When Washington lawyer Vernon E. Jordan Jr. agreed to join Lazard Freres & Co., bankers at the private Wall Street firm were giddy over the cachet--and business--it would bring. "With so many senior people leaving, he was seen as one of the few who could get CEOs on the phone," one executive recalled.

But three weeks into his new career as an investment banker, Jordan is already causing a stir among some of his new partners.

Investment bankers were first annoyed that Jordan's compensation was kept secret from other partners--an unusual step at Wall Street's last major partnership. Then, sources said, it was unclear whether some of Jordan's corporate contacts could be more of burden than a help. And now, word of Jordan's actual compensation has sent the firm's veteran bankers into a tizzy.

A source with knowledge of Jordan's contract said Jordan was promised $5 million a year for five years, plus a housing allowance toward an expensive suite at the posh Regency Hotel and bonus based on performance. Lazard partners generally earn from $500,000 to $10 million, but average perhaps $3 million a year.

"Don't forget, he has absolutely no investment banking experience," a former partner said.

Jordan, a close friend of President Clinton, won't talk about his deal. Meeting with a reporter today in his sparsely furnished corner office, on the 62nd floor of a building in Rockefeller Center, he alternated between smooth dismissal and disdain. "Did you come all the way here in the cold to talk about rumor and innuendo?" he asked.

"I invited you here because you said you wanted to verify this information," Jordan said. Verification, alas, was not forthcoming. "No comment," he said, a huge smile spreading through his face.

He added: "You know what I told [Washington Post Reliable Source columnist] Lloyd Grove when he asked me, when I was hired, how much I was making? I said it's none of your damn business."

That's essentially what Lazard Chairman Michel A. David-Weill and chief executive William Loomis told partners in New York when they inquired about Jordan's salary. The secrecy was a shock to many fellow executives, because the firm has been pushing in recent years for a more open policy among partners under the leadership of Steve Rattner, who recently stepped aside as chief executive.

"This special treatment of Jordan was a huge symbol that they are returning to their old ways of doing business," said an investment banker, who was part of a recent, unrelated, stream of departures.

Jordan said this was the first he was hearing about the angst. "I have been warmly, enthusiastically accepted," he said.

Loomis said that Jordan has been acting as a house diplomat, meeting with partners one on one, weighing their strengths and trying to coordinate their duties and the firms' goals. The firm has been going through a major overhaul recently.

"For the first two or three days, he was calling in associates and making them feel proud to be here," Loomis said. "He will be as important at influencing the firm internally as he will be in getting new business."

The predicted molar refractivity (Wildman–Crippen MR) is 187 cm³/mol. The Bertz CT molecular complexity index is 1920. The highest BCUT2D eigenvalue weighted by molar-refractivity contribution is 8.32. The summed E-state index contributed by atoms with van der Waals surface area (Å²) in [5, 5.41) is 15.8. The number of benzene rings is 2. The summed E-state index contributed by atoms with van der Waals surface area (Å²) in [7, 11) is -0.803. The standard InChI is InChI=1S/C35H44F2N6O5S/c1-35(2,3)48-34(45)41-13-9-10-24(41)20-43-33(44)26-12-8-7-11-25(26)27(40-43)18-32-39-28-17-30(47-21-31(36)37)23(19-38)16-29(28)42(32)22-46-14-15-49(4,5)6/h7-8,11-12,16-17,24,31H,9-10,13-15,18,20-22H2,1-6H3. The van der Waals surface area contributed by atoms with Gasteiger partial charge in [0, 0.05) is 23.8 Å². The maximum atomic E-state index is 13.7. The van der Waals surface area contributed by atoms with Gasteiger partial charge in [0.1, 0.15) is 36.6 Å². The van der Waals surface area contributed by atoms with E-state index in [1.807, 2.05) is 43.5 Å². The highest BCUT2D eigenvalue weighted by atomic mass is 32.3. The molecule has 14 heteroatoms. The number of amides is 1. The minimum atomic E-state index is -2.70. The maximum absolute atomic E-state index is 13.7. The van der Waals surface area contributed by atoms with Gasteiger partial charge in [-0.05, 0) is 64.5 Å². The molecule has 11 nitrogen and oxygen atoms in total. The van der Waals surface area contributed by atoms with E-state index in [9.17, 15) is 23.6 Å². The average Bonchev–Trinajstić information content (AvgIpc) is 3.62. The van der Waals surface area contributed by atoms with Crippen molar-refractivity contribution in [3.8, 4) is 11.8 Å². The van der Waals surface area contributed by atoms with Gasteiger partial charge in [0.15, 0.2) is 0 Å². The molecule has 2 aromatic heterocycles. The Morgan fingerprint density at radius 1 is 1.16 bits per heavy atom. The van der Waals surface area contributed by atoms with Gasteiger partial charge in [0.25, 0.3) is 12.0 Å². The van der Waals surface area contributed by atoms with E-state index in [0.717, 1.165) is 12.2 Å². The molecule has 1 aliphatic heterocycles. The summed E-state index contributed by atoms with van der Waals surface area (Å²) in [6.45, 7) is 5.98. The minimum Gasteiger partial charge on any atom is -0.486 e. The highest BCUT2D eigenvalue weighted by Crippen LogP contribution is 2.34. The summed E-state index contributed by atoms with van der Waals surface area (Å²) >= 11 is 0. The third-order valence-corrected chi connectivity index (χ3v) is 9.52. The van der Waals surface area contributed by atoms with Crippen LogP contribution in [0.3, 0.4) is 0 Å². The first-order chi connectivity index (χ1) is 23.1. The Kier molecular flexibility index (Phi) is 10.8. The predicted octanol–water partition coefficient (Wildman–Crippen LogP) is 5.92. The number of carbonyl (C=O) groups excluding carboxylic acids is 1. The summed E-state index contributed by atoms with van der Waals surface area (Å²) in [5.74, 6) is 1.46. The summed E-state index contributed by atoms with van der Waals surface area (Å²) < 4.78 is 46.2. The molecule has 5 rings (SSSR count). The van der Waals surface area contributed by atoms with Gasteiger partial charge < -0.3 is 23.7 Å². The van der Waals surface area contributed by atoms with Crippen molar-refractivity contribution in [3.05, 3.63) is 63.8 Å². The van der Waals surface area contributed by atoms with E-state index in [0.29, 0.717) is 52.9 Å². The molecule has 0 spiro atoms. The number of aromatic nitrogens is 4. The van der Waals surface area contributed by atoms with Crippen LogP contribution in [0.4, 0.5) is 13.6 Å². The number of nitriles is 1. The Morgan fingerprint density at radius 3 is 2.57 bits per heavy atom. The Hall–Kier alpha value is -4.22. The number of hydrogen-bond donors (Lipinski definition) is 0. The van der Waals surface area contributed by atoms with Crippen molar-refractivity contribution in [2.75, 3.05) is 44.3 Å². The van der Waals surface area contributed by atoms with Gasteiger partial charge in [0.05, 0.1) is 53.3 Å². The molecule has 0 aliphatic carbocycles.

Jordan jovially uses investment banking lingo to describe the situation. "In banking terms," he said, "I view my job here as accretive."

People in the firm say that Jordan also immediately began dialing up his vast corporate contacts--starting with the heads of the 10 major companies where he serves on the boards of directors. But bankers said it remains to be seen whether these types of contacts help or hurt him, as corporations become increasingly averse to cutting business deals with directors.

His arrival was designed to help turn around the firm, which has lost some of its prestige since the retirement of Felix Rohatyn, the legendary banker who became U.S. ambassador to France. Its profit has dropped, sources said, from a peak of $300 million in 1998 to slightly more than $200 million last year, and several luminaries have left. Last summer David-Weill said that he would combine the company's offices in New York with those in Paris and London, but the move has not yet happened.

Jordan, 64, left New York in 1982 to join the Washington law firm Akin, Gump, Strauss, Hauer & Feld, where he still remains "of counsel." He advises many huge corporations there. "I don't come here as a stranger," he said. "I've been deal-making, in a way, for a long time."

Jordan still lives in Washington but spends four nights a week at the Regency Hotel in New York, near three of his four children.

"It's very exciting, at my age, to be learning new things," he said today. "I am just starting to look around here, figure out what needs to be done. You cannot underestimate how charged up I am about this."

IN PROFILE: Vernon E. Jordan Jr.

Position: Senior managing partner, Lazard Freres & Co.

Age: 64, born in Atlanta

Education: BA, DePauw University, 1957; law degree, Howard University, 1960

Career highlights: Civil rights lawyer, 1961-62; field secretary, NAACP, 1962-64; Voter Education Project, Southern Region director, 1964-68; United Negro College Fund Inc., executive director, 1970-71; National Urban League Inc., president, 1971-82; Akin, Gump, Strauss, Hauer & Feld, senior partner, 1982-present.

Awards: Honorary degrees from many colleges and universities including Howard, Notre Dame, Princeton, Tulane and Yale

Other: Director of various organizations including American Express Co., Dow Jones & Co., Ford Foundation, Revlon Group.

SOURCES: Bloomberg News, Who's Who

CAPTION: Vernon Jordan leaves his D.C. home, top, at height of the Monica Lewinsky scandal; is deposed, left, during impeachment proceedings; and with his friend, the president, in 1997.